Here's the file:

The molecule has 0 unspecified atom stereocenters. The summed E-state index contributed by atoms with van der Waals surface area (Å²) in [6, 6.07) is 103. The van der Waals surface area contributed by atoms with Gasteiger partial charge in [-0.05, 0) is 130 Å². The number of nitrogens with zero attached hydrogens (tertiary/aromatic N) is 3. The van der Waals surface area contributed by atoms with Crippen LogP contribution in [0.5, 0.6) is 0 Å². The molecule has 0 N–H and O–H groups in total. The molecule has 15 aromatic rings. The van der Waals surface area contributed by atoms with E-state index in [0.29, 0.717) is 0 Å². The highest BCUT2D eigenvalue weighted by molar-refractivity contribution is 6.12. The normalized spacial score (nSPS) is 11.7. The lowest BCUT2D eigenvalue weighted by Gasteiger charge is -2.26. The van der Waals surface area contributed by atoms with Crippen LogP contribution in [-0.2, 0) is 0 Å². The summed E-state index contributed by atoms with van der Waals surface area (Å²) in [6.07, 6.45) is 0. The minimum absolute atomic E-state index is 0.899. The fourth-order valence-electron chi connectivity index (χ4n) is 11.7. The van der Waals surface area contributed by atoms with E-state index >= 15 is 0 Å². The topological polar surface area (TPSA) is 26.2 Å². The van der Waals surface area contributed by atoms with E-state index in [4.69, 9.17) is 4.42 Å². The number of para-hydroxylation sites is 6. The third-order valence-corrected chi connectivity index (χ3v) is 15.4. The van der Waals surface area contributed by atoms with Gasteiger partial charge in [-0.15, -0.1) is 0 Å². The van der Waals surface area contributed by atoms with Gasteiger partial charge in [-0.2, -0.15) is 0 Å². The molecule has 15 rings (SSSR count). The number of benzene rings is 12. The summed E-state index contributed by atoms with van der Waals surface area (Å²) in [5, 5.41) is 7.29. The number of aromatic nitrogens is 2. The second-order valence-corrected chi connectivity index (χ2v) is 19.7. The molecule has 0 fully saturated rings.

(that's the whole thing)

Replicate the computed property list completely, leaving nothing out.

The molecule has 0 unspecified atom stereocenters. The summed E-state index contributed by atoms with van der Waals surface area (Å²) in [6, 6.07) is 103. The van der Waals surface area contributed by atoms with Gasteiger partial charge in [-0.05, 0) is 130 Å². The number of nitrogens with zero attached hydrogens (tertiary/aromatic N) is 3. The van der Waals surface area contributed by atoms with Crippen LogP contribution in [0.5, 0.6) is 0 Å². The molecule has 0 N–H and O–H groups in total. The molecule has 15 aromatic rings. The van der Waals surface area contributed by atoms with E-state index in [0.29, 0.717) is 0 Å². The highest BCUT2D eigenvalue weighted by molar-refractivity contribution is 6.12. The normalized spacial score (nSPS) is 11.7. The lowest BCUT2D eigenvalue weighted by Gasteiger charge is -2.26. The van der Waals surface area contributed by atoms with Crippen LogP contribution in [-0.2, 0) is 0 Å². The summed E-state index contributed by atoms with van der Waals surface area (Å²) in [6.07, 6.45) is 0. The minimum absolute atomic E-state index is 0.899. The fourth-order valence-electron chi connectivity index (χ4n) is 11.7. The van der Waals surface area contributed by atoms with E-state index >= 15 is 0 Å². The topological polar surface area (TPSA) is 26.2 Å². The van der Waals surface area contributed by atoms with E-state index in [4.69, 9.17) is 4.42 Å². The number of para-hydroxylation sites is 6. The third-order valence-corrected chi connectivity index (χ3v) is 15.4. The van der Waals surface area contributed by atoms with Gasteiger partial charge in [-0.15, -0.1) is 0 Å². The van der Waals surface area contributed by atoms with Gasteiger partial charge in [-0.2, -0.15) is 0 Å². The molecule has 15 rings (SSSR count). The number of benzene rings is 12. The summed E-state index contributed by atoms with van der Waals surface area (Å²) in [5, 5.41) is 7.29. The number of aromatic nitrogens is 2. The second-order valence-corrected chi connectivity index (χ2v) is 19.7. The molecule has 0 fully saturated rings.